After a nine-month hiatus from full-time work — I had to walk through a big health crisis — I am feeling the desire to report, write and create again.
The Universe appears to be in cahoots with my mission; I am swamped with assignments for stories. These are pieces that require a lot of self-reflection, research and reporting. And of course they all come with deadlines.
I can already feel the adrenaline rush of it all. Which for me, is a warning sign — one that shrieks of hard-earned lessons.
For decades, I fueled myself with little other than adrenaline. When I was a reporter for The Miami Herald and was first hired to work in its Neighbor’s section — a hyper-local insert that went inside the main paper — I remember thinking: Fine, I will do this job and then, in my spare time, I will work on front page stories for the main paper. Then I’ll get promoted to the job I want. Which is exactly what happened. I became an enterprise reporter, a nationally sought after position, at the main features desk at the age of 30.
Problem was, I got so burnt out from working 12 hours a day, six and seven days a week, that when I drove by the waterfront newspaper office on the weekends, I cried. It was an unexpected move for me to quit my job there. After all, I was at the pinnacle of my career. But looking back, I think that exhaustion played a role in my reasoning — or lack thereof.
After my seven-year stint at The Herald, I bought a 3-acre horse ranch in Southern Oregon and opened my own business, a horse treat business for Insulin Resistant horses. There, I worked 12 -16 hours a day for eight years. Without a day off. Not a single day off in eight years!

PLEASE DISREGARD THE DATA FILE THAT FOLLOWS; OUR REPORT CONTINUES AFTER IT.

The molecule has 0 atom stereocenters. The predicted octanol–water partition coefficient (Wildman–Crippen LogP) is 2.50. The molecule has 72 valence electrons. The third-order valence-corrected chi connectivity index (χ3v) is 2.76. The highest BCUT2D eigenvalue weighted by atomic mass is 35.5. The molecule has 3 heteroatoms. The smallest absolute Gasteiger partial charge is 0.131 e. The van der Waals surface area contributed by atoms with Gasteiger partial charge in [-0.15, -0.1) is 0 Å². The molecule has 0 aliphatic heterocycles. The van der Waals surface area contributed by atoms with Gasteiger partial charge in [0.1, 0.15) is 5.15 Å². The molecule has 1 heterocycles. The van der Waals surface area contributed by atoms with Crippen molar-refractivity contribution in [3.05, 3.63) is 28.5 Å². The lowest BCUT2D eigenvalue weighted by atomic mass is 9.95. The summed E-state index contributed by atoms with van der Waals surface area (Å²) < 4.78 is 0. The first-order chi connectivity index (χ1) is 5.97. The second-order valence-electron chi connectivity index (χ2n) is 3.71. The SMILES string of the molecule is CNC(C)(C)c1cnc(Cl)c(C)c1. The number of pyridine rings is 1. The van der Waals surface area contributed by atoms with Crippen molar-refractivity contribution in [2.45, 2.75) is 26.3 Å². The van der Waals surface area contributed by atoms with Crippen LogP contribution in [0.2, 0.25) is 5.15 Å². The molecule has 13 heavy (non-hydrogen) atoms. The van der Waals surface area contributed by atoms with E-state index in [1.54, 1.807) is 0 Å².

All of this led to a depletion so great that when the proverbial shit hit the fan — the rental apartment I was living in burned down due to faulty wiring that the landlord installed, my mother and dog died of cancer and my family turned against me in collective hatred over a family inheritance — I did not have the inner resources to deal with any of it.
In 2014 I became homeless. The story of my colossal collapse can be found here, in an article I wrote in the Washington Post in 2018.
I have learned a lot from my plummet to the lowest rungs of this society. But for the sake of this blog post, I will narrow my sharing of those lessons to this one: If I don’t take care of myself, no one else will.
At first, as I clawed my way out of homelessness, I thought that self-care was all about money. I started out writing for a newspaper that homeless people sold on the street for $1, and working as a cashier at a local Whole Food here in Salt Lake City. Within months, I had moved on to other, better paying jobs, and was working 40, 50 hours a week. Then I became a full-time freelancer and found myself pulling 50, 60, even 70 hour work weeks. This continued until the spring of 2020, when I experienced a health crisis that required intense and immediate intervention.
The lesson I have chosen to learn from my workaholism: Challenges continue until the required lessons are learned.
I know now that self-care is about more than counting the dollars in my bank account. It is also about taking care of myself emotionally and spiritually. For me, that often means taking regular breaks from my work to spend plenty of silent time in nature.
These days, even when the deadlines are piling up and those breaks seem counterintuitive, I stop. This weekend, with three story deadlines looming, I drove from Salt Lake City, where I live, to Antelope Island, a 10-mile stretch of protected land in Davis County, UT. It is the kind of place that is so pretty that you turn your radio down in order to better see the sights, which include the soft dappled waters of the Great Salt Lake, gorgeous, desert rock formations, and nonchalant Bison ambling within a heart-stopping distance from my car.
I returned home with a handful of dried flowers, lots of sand on my clothes — and a rejuvenated mind and body ready to receive the necessary cues to meet my deadlines. Instead of adrenaline, I feel a different kind of energy, a less frenetic energy, one with a pleasant flow to it. I had filled my well.
At 55, I still have so much I want to accomplish in the world. This new way is how I want to go about it.